Skepticism and Henrietta's Story

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              In “The Immortal Life of Henrietta Lacks”, Rebecca Skloot weaves together three stories: Henrietta’s and her family’s, Henrietta’s cells’ and her own. The BBC documentary The Way of All Flesh, while presenting similar information as Skloot’s novel, gives a vastly different understanding of this story. While both accounts are similarly comprehensive and factually alike, they give very different impressions of the ethics of using Henrietta’s cells simply in the way that each is presented.

          

             The Way of All Flesh casts Henrietta’s cells as the main character of her story. The title of the film does not feature Henrietta’s name but rather leads the viewer to believe that the main character will be her “flesh,” or the cells themselves. The main supporting characters are therefore the doctors who handled her cells as much as Henrietta and her family are, as both had roles in culturing the cells. The film narration begins: “In 1951, a woman died in Baltimore in America. She was called Henrietta Lacks. These are cells from her body.” While offering the background information about Henrietta necessary to introduce the cells, the film quickly focuses on the cells and their miraculous features. The narration continues: “These cells have transformed modern medicine. But they also became caught up in the politics of our age.” While both Skloot’s account and the documentary attempt to explain the controversy surrounding use of the cells, the film focuses on how the cells affected medical and political history and Skloot’s novel focuses on Henrietta’s life and how the use of her cells affected her family.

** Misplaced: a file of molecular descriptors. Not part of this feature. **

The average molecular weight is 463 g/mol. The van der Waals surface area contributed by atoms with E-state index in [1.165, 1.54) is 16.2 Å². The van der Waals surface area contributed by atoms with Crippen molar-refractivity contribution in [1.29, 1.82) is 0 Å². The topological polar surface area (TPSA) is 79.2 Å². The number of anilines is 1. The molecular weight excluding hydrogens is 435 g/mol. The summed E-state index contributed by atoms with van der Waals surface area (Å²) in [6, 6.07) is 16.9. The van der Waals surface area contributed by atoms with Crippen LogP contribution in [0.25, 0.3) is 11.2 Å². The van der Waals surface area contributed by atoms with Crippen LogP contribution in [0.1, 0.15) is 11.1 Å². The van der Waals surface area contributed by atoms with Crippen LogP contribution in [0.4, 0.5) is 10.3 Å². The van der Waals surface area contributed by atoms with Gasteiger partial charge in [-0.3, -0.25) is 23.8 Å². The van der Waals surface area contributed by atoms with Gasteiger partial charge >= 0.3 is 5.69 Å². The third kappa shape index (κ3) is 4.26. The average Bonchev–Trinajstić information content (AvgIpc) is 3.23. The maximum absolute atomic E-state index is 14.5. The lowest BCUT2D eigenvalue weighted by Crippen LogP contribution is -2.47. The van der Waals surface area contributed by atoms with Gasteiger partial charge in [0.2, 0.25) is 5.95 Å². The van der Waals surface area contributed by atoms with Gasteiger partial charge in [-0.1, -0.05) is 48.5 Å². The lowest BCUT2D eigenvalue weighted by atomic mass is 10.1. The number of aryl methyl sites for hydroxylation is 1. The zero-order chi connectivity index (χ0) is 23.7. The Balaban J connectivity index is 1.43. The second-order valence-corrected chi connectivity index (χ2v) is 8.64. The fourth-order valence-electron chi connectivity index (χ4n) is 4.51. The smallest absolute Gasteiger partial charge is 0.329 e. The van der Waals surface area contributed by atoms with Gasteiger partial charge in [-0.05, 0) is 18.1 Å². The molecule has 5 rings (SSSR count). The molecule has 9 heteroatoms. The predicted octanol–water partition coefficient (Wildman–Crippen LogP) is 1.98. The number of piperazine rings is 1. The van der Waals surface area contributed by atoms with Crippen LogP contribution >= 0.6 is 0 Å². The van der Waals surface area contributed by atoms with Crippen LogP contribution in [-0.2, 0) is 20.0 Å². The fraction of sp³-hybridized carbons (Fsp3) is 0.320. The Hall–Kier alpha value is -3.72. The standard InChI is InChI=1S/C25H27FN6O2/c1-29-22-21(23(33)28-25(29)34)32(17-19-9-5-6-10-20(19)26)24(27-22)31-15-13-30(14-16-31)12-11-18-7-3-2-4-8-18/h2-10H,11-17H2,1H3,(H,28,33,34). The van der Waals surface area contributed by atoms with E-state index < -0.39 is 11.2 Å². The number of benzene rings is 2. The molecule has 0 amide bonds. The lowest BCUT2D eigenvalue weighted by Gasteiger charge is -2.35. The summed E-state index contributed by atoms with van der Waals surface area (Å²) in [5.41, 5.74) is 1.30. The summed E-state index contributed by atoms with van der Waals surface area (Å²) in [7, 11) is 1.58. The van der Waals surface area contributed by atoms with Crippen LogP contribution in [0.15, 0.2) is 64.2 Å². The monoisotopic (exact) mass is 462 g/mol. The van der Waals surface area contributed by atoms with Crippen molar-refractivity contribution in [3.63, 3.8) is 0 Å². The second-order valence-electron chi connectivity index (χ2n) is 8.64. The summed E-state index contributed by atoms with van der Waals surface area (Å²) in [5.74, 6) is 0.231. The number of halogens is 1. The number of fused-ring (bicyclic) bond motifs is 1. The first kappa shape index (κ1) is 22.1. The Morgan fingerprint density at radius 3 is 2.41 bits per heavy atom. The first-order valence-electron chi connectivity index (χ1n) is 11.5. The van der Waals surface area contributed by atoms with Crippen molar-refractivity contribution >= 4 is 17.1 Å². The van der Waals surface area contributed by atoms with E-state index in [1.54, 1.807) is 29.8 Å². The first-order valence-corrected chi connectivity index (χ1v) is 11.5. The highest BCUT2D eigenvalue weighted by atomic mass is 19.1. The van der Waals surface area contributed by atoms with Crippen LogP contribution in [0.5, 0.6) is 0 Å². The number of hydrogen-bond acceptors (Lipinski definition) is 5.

The documentary then gives a very short overview of Henrietta’s life before her diagnosis, but also offers a more lengthy background on the work of Dr. Gey, a scientist involved with the discovery of the cells’ potential.  By initially focusing on the scientific aspect of the cells’ history and leaving out the controversy surrounding their acquisition, the film gives the reader the impression that scientific discovery will be the protagonist of this story, in a sense,  while Henrietta is forgotten. While the antagonist in Skloot’s novel seems to be the scientific community, the enemy in the documentary is certainly cancer (and the Russians, polio virus, anything or anyone but the doctors who used Henrietta’s cells for research). The ominous music playing as images of Henrietta’s cells dividing fill the screen attempts to convey the horror of a cancer diagnosis.
 
           Whereas Skloot interviews Henrietta’s family members to document their confusion and anger in learning the fate of Henrietta’s cells, the film’s interviews document these same emotions but in their learning that Henrietta developed cancer. Later in the film, a segment of an interview with Henrietta’s daughter-in-law seems to show that in fact she was excited about the use of Henrietta’s cells, although mystified by their presence. Only in the final minutes of the film, the anger of certain family members is mentioned. While Skloot focuses on the family’s bitterness because of her apparent exploitation, the film includes interviews conveying the family’s preoccupation with the money and fame they could gain by exposing the story of the cells.  Although each portrayal elicits a different reaction from the reader or viewer, one is not necessarily more accurate than the other as both versions include mere selections from actual interviews.